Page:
Trivia question for Jun-07-2011

Posted on Jun 7, 2011 in Trivia

Carter thought he saw one of these the other day but he wasn’t sure.  As we researched what types of lizard it might have been, he stopped at this one and decided to make it his trivia.  Let us know if you have ever seen one.  These guys are extremely fast lizards with long tails and well-developed legs.

These lizards can be distinguished from other lizards by the following characteristics: they have large rectangular scales that form distinct transverse rows ventrally and generally small granular scales dorsally, they have head scales that are separate from the skull bones, and their teeth are solid at the base and “glued” to the jaw bones. Additionally, all of these lizards have a forked, snake-like tongue. They all possess well-developed limbs.

These lizards are all terrestrial and diurnal, and are primarily carnivorous or insectivorous, although some will include a small amount of plant matter in their diet. They all lay eggs, with some species laying very large clutches.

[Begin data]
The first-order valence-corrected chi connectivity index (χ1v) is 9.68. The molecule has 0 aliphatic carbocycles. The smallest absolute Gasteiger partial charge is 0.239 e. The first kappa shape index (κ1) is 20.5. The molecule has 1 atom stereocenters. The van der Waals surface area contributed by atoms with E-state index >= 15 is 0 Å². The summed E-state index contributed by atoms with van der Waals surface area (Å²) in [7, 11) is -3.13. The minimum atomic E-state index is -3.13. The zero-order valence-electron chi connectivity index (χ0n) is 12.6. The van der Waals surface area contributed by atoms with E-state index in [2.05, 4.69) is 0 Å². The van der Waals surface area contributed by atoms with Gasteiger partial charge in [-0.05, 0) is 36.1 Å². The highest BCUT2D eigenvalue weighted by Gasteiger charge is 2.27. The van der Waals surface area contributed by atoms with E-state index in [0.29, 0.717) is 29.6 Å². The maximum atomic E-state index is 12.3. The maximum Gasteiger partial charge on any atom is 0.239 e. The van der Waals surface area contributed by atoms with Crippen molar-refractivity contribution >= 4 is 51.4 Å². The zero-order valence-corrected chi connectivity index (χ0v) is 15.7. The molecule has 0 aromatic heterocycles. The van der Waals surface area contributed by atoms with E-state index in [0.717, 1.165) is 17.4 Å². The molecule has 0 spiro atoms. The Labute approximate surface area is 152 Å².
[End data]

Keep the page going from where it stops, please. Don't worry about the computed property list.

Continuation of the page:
So here are Carter’s questions:  Tell us what kind of lizard this is and what is so special about how they breed.  Also, tell us why this particular species can not evolve over time like other species can?

Good Luck 😉


Congratulations goes out to Deborah Chad for answering our trivia correctly. The Lizard we featured is the Teiidae or Whiptail Lizard. Teiidae is a family of lizards native to the Americas, generally known as whiptails. The group includes the parthenogenic genera Cnemidophorus and Aspidoscelis, and the non-parthenogenic Tupinambis. It has over 230 member species in ten genera.

Certain species of whiptail lizards have all-female or nearly all-female populations. These lizards reproduce by parthenogenesis, and research has shown that simulated mating behavior increases fertility. For instance, one female lies on top of another, engaging in pseudocopulation. When they lay eggs, the lizard that was on bottom has larger eggs while the one on top has smaller. The lizards switch off this role each mating season. The offspring are genetic clones of the mother, sparking debate that these lizards never being able to evolve or adapt to the environment.   Here is more on these guys: Teiidae

Thanks for playing along 😉